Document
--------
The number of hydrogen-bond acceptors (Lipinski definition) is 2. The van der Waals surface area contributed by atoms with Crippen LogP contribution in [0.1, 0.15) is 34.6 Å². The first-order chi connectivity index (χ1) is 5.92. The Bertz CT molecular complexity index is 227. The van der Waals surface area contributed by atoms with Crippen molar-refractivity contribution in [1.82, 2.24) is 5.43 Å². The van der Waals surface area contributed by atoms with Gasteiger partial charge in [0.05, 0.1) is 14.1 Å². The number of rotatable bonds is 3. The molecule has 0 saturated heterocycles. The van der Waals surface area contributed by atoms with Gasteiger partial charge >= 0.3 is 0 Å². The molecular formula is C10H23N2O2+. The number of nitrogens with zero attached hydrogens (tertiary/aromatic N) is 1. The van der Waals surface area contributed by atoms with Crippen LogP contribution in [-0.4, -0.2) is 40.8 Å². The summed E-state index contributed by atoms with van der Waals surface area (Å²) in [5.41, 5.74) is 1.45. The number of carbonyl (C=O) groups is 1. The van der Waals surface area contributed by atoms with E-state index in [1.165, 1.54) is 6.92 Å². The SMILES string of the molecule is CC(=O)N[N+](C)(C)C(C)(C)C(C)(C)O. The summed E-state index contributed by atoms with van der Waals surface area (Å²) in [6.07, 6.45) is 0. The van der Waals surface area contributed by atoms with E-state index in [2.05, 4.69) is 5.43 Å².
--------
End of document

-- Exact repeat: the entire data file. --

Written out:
The number of hydrogen-bond acceptors (Lipinski definition) is 2. The van der Waals surface area contributed by atoms with Crippen LogP contribution in [0.1, 0.15) is 34.6 Å². The first-order chi connectivity index (χ1) is 5.92. The Bertz CT molecular complexity index is 227. The van der Waals surface area contributed by atoms with Crippen molar-refractivity contribution in [1.82, 2.24) is 5.43 Å². The van der Waals surface area contributed by atoms with Gasteiger partial charge in [0.05, 0.1) is 14.1 Å². The number of rotatable bonds is 3. The molecule has 0 saturated heterocycles. The van der Waals surface area contributed by atoms with Gasteiger partial charge >= 0.3 is 0 Å². The molecular formula is C10H23N2O2+. The number of nitrogens with zero attached hydrogens (tertiary/aromatic N) is 1. The van der Waals surface area contributed by atoms with Crippen LogP contribution in [-0.4, -0.2) is 40.8 Å². The summed E-state index contributed by atoms with van der Waals surface area (Å²) in [5.41, 5.74) is 1.45. The number of carbonyl (C=O) groups is 1. The van der Waals surface area contributed by atoms with E-state index in [1.165, 1.54) is 6.92 Å². The SMILES string of the molecule is CC(=O)N[N+](C)(C)C(C)(C)C(C)(C)O. The summed E-state index contributed by atoms with van der Waals surface area (Å²) in [6.07, 6.45) is 0. The van der Waals surface area contributed by atoms with E-state index in [2.05, 4.69) is 5.43 Å².